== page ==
IT managers often critique handheld and palmtop devices fortwo failings: They fall short when it comes to accessing
data on business networks and the Web, and they're hard to
manage. Synchronization vendor Riverbed Technologies Inc.
hopes to change that by forming alliances with database,
systems management, and Web connectivity vendors, including
Computer Associates, Oracle, and Spyglass.
Riverbed's ScoutSync software lets Palm OS and Windows CE
devices securely synchronize data with database and
application servers, but users must configure this
capability for each program. Oracle this week will make
synchronization easier for Palm users. It will include
ScoutSync within its Oracle Field Sales/Palm CRM module to
enable ready-to-run communications with Oracle databases.
Riverbed CEO Wayne Jackson says the company wants to "make
these small devices as effective and implementable as PCs."
Internet connectivity has been problematic, however; most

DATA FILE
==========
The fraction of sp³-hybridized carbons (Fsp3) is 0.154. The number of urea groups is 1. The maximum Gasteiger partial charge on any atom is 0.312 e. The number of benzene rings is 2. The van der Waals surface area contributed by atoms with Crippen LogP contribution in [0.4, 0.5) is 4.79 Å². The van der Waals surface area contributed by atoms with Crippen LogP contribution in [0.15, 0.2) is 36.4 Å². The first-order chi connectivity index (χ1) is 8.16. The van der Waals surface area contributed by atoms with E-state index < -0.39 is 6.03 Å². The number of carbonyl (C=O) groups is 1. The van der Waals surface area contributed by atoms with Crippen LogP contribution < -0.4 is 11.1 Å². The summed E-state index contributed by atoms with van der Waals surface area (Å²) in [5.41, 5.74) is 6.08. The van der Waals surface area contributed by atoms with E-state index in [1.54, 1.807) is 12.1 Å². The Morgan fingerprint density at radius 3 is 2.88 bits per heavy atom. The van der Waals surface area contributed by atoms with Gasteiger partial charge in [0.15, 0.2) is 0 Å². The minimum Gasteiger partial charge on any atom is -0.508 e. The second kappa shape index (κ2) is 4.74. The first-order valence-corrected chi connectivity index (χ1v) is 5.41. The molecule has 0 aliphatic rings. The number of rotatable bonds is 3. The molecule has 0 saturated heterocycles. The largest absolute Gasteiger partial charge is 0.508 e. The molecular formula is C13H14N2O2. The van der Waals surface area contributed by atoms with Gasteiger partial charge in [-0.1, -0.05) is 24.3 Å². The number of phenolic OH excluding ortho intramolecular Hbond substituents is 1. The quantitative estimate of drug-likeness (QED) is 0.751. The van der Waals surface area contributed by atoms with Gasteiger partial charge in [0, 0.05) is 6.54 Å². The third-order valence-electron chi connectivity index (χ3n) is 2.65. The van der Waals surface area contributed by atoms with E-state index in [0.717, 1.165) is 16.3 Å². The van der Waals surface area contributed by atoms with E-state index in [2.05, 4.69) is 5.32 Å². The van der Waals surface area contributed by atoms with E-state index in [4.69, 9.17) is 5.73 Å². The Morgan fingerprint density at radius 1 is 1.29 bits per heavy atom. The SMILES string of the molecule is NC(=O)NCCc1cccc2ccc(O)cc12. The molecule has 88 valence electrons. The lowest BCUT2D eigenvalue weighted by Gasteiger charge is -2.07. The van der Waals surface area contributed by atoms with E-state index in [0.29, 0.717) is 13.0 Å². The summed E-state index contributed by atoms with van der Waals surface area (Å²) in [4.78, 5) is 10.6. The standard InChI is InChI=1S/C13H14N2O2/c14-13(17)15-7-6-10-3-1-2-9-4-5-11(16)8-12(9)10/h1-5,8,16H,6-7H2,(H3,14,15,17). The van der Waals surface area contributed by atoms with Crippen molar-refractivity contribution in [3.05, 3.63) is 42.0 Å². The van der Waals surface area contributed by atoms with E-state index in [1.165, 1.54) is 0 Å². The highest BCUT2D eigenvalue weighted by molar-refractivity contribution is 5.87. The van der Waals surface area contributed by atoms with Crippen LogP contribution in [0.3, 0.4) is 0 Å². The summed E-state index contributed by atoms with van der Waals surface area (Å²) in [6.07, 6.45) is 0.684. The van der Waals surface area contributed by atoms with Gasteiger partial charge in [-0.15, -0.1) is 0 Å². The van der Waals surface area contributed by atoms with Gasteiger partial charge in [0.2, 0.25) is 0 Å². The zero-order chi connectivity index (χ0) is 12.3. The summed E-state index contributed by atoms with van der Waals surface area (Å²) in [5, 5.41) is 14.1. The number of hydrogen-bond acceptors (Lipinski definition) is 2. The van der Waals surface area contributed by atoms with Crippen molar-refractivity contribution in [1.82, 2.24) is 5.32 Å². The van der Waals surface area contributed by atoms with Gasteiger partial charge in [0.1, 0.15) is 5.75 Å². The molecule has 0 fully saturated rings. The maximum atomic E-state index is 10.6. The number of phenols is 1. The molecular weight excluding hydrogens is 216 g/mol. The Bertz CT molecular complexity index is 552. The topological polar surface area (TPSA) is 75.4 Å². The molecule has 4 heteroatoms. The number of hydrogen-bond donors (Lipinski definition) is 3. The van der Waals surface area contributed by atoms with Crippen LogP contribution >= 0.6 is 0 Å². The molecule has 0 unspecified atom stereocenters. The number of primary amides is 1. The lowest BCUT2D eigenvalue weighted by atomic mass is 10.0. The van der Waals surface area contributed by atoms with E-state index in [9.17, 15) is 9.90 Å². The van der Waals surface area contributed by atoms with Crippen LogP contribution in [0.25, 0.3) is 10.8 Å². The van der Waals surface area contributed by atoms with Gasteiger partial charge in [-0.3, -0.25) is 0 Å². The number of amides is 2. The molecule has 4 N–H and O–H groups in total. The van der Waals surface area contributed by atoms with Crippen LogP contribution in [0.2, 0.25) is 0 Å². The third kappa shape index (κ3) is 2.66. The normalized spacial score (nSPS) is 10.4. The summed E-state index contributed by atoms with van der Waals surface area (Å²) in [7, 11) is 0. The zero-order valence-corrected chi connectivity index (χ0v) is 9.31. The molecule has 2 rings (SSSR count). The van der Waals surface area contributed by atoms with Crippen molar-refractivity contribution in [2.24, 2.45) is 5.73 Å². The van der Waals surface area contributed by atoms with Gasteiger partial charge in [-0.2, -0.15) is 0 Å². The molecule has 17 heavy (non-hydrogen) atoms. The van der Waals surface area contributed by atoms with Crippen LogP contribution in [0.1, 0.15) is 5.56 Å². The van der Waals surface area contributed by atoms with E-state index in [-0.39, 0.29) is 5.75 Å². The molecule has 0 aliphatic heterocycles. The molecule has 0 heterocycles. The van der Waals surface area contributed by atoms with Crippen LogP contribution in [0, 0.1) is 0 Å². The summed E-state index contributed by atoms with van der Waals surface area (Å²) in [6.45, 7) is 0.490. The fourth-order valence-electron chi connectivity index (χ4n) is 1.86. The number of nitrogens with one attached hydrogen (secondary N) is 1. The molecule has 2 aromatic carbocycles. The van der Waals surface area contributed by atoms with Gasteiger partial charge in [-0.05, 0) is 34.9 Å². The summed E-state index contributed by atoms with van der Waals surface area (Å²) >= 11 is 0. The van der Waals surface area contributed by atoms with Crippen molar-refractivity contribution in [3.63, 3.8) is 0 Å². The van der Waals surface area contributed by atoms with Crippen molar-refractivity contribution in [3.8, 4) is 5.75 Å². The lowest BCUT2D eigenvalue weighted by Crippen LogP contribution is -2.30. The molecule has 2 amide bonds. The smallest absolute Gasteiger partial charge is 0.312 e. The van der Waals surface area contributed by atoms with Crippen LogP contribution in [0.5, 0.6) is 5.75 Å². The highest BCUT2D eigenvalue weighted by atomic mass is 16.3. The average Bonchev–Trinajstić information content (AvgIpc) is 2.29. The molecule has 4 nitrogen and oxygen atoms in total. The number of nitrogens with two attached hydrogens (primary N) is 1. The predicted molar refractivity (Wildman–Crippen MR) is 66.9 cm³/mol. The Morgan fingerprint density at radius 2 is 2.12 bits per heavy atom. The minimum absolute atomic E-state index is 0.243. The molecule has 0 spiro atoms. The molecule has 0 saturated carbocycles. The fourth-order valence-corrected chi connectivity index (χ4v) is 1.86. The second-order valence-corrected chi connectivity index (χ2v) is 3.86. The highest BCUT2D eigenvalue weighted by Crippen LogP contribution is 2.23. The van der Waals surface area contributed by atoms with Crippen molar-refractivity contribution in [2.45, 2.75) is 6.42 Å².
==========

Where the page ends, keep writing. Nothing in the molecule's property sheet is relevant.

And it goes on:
Web pages aren't formatted for small screens and slow
bandwidth connections. This week, Riverbed will license
Spyglass' Prism technology, which converts Internet content
into formats small devices can load more quickly. It will
use Prism in ScoutWeb, due this fall and expected to start
Additionally, Riverbed will integrate its ScoutIT network-
management software with the software-delivery and asset-
management modules of CA's Unicenter TNG. Synchrologic Inc.,
meanwhile, says its iMobile Suite for data synchronization,
file sharing, and application distribution is due for the
Palm OS in September, and CE devices by year's end.
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InformationWeek Tech Digest, Nov. 10, 2014Just 30% of respondents to our new survey say their companies are very or extremely effective at identifying critical data and analyzing it to make decisions, down from 42% in 2013. What gives?